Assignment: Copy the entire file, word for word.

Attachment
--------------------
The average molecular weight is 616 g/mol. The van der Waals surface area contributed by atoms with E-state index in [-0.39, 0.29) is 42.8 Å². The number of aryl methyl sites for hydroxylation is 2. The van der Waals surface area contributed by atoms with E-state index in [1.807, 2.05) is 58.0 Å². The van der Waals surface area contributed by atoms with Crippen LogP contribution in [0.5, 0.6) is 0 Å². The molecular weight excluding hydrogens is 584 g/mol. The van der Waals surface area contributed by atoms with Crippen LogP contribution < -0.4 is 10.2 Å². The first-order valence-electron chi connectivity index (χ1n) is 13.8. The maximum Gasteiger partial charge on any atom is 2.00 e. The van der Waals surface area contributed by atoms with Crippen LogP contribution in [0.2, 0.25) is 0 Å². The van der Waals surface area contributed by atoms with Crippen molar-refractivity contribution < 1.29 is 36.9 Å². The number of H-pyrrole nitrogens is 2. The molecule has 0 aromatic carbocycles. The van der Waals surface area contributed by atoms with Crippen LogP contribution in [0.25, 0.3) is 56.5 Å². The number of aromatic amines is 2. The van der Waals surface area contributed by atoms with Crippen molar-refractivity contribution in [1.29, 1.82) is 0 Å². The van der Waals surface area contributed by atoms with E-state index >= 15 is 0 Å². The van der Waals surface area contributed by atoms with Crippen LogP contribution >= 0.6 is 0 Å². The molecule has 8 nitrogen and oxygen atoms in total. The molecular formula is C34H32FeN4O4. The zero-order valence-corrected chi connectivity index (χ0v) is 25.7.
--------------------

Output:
The average molecular weight is 616 g/mol. The van der Waals surface area contributed by atoms with E-state index in [-0.39, 0.29) is 42.8 Å². The number of aryl methyl sites for hydroxylation is 2. The van der Waals surface area contributed by atoms with E-state index in [1.807, 2.05) is 58.0 Å². The van der Waals surface area contributed by atoms with Crippen LogP contribution in [0.5, 0.6) is 0 Å². The molecular weight excluding hydrogens is 584 g/mol. The van der Waals surface area contributed by atoms with Crippen LogP contribution < -0.4 is 10.2 Å². The first-order valence-electron chi connectivity index (χ1n) is 13.8. The maximum Gasteiger partial charge on any atom is 2.00 e. The van der Waals surface area contributed by atoms with Crippen LogP contribution in [0.2, 0.25) is 0 Å². The van der Waals surface area contributed by atoms with Crippen molar-refractivity contribution < 1.29 is 36.9 Å². The number of H-pyrrole nitrogens is 2. The molecule has 0 aromatic carbocycles. The van der Waals surface area contributed by atoms with Crippen LogP contribution in [0.25, 0.3) is 56.5 Å². The number of aromatic amines is 2. The van der Waals surface area contributed by atoms with Crippen molar-refractivity contribution in [1.29, 1.82) is 0 Å². The van der Waals surface area contributed by atoms with E-state index >= 15 is 0 Å². The van der Waals surface area contributed by atoms with Crippen LogP contribution >= 0.6 is 0 Å². The molecule has 8 nitrogen and oxygen atoms in total. The molecular formula is C34H32FeN4O4. The zero-order valence-corrected chi connectivity index (χ0v) is 25.7.